And part of me really, really wanted to. I have always wanted to be a professor. I remember seeing my father in class once, when I was very young. He is a professor, and to me, he looked like the coolest guy in the world. So knowledgeable, so inspiring, so brilliant. And I wanted to be like that when I grew up. I wanted to teach, to think big thoughts, to present new things to the world, to have everyone think I was smart.

So I went to college. I went to grad school. I did a lot of science. I felt I was doing something that would change people's lives for the better, that would help people who suffered. I wanted to save the world. In the end, I wasn't good enough to save the world, not Tenure-Track good enough. But also, in the end, I realized that I did not want to BE good enough. I no longer wanted to be big wig science professor at a big wig university.

Throughout all this, I read a lot about people who feel the academic system failed them (or their friends). They were promised jobs, or they themselves had promise, and the system weeded them out with the ruthlessness of 8% paylines. I don't know whether the system failed them or not. We're all different.

But did the system fail me? There may have been problems with funding, may have been problems with mentors, or lack of them. There may have been issues with projects or support or a million other things. There may have been problems with me, with my attitude, my smarts, my drive. Or not. Or none of the above. But in the end, yes, I DO think the system failed me.

I think it didn't kick me out fast enough.

Continue Reading »

118 responses so far

Tying up loose ends

(by scicurious) Jan 01 2014

A lot of people outside academia don't realize how slow the gears grind. Projects have to be conceived, funded, performed, written up. Submitted, rejected, submitted again, rejected with revisions, resubmitted, and then, finally, published. In an ideal world, the process takes months. In reality...it can take years. I'm out of academia. But I am not free of it. I have four first author papers still waiting. In my first few months out of academia, I spent all my free time writing three of them up. Checking all the data, dotting the i's and crossing the t's. Two have been submitted, and returned with major and minor revisions, respectively.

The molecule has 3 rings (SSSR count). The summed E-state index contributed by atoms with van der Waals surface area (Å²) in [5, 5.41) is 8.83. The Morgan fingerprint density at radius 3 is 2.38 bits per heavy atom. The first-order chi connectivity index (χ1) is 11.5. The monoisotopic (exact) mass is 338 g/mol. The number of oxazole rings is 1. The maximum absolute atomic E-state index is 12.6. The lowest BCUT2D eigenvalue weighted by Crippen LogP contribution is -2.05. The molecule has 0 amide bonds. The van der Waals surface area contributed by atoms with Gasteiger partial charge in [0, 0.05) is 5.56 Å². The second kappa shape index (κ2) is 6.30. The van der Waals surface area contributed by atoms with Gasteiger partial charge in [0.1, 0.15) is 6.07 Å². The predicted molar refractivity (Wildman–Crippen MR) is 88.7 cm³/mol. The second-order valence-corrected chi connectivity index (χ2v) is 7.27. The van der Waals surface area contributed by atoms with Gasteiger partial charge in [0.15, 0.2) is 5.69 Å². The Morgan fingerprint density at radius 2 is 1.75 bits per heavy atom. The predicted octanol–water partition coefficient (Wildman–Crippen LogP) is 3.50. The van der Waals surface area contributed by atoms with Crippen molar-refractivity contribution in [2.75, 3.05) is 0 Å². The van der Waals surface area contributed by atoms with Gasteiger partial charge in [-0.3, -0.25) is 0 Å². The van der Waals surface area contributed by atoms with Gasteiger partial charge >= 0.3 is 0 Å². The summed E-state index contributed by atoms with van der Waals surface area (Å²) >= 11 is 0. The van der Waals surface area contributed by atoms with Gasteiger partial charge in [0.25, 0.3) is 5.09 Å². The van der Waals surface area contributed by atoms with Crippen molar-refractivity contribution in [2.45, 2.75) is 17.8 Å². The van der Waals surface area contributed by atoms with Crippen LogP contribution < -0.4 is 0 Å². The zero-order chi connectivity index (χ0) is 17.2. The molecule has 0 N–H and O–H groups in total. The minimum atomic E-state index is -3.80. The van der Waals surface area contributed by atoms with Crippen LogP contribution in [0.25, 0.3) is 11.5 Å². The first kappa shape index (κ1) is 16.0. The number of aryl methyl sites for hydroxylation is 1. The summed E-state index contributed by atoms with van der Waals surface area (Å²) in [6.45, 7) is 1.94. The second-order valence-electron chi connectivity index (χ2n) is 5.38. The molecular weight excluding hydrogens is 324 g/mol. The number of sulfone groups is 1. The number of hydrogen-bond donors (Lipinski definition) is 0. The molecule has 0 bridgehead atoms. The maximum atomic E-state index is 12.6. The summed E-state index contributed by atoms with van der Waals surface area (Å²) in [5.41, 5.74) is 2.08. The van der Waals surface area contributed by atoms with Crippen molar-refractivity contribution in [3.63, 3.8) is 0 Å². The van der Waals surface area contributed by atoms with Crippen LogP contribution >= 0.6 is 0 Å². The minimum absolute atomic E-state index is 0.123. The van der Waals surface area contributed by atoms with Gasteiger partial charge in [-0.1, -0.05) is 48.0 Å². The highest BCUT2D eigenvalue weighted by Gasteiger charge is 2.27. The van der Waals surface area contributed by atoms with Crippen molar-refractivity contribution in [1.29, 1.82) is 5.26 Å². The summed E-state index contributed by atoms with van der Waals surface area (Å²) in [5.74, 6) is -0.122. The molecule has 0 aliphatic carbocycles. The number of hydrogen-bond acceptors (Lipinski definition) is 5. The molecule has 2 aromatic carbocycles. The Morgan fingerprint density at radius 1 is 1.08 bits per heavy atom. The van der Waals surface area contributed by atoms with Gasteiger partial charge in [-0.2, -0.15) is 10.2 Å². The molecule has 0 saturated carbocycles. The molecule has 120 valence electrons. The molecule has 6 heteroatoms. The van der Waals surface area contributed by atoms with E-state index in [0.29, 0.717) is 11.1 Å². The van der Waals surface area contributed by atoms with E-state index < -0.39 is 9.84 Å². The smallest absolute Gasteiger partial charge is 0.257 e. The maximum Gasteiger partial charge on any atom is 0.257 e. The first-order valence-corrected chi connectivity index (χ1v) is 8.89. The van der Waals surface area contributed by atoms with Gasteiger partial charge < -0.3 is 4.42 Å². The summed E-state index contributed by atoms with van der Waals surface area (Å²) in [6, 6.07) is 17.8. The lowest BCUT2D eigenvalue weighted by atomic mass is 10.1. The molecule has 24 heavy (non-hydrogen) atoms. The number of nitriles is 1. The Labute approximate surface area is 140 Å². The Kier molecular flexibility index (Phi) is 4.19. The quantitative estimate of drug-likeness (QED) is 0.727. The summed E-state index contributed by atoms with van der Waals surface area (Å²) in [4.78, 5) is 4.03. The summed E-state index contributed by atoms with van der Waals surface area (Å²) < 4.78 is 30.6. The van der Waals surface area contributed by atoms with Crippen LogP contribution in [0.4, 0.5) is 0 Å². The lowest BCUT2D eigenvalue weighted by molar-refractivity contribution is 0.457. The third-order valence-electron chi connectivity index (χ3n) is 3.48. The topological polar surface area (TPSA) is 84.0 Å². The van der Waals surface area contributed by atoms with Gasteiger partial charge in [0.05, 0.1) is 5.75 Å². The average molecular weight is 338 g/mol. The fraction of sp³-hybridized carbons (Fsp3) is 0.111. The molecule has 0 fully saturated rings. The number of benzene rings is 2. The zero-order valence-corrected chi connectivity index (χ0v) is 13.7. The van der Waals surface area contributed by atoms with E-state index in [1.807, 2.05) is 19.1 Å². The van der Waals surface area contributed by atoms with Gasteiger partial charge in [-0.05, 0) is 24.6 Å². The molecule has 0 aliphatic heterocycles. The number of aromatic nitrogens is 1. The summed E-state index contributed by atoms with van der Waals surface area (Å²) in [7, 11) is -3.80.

And now my spare time is devoted to revisions.

People ask me lately what it's like to be out of academia. It may be years until I'm fully "free." In some ways it feels like claws pulling me back to my old life. The revisions get harder and harder to do, as I get further and further from the lab. I begin to forget the literature, the established ways of writing, the phrasing. I forget how to think about things. It's hard to switch from your daily job to the work still unfinished. Especially when it's 10pm at night.

And unfortunately, the worse you get, the more you get chastised for doing things badly. And the more you fear and expect the chastisement. Emails from your old life make you sick to your stomach, even though most are completely innocuous. Academia loves sticks, and carrots a feel like they are deliberately undervalued. It really says something about academia that often, acceptance with minor revisions sounds EXACTLY like rejection until you ask somebody else.

This makes it very, very hard to complete those papers. Then you realize you're the one procrastinating and you feel even WORSE. I know it's my fault. I know. The papers need to go out. I know it's my responsibility to do them and do them well. But it is a slog. At best.

I'm determined not to give up. So far, I am putting in 30 min per day on a paper. Response to reviewers, reading it over, edits, reading relevant literature. Often, if I get into it, the 30 minutes will stretch to an hour or more. But sometimes I'm gritting my teeth and telling myself "30 minutes, you can do 30 stinking minutes." It's not much. It's not enough. But it is something.

6 responses so far

Crowdsourcing Music!

(by scicurious) Dec 30 2013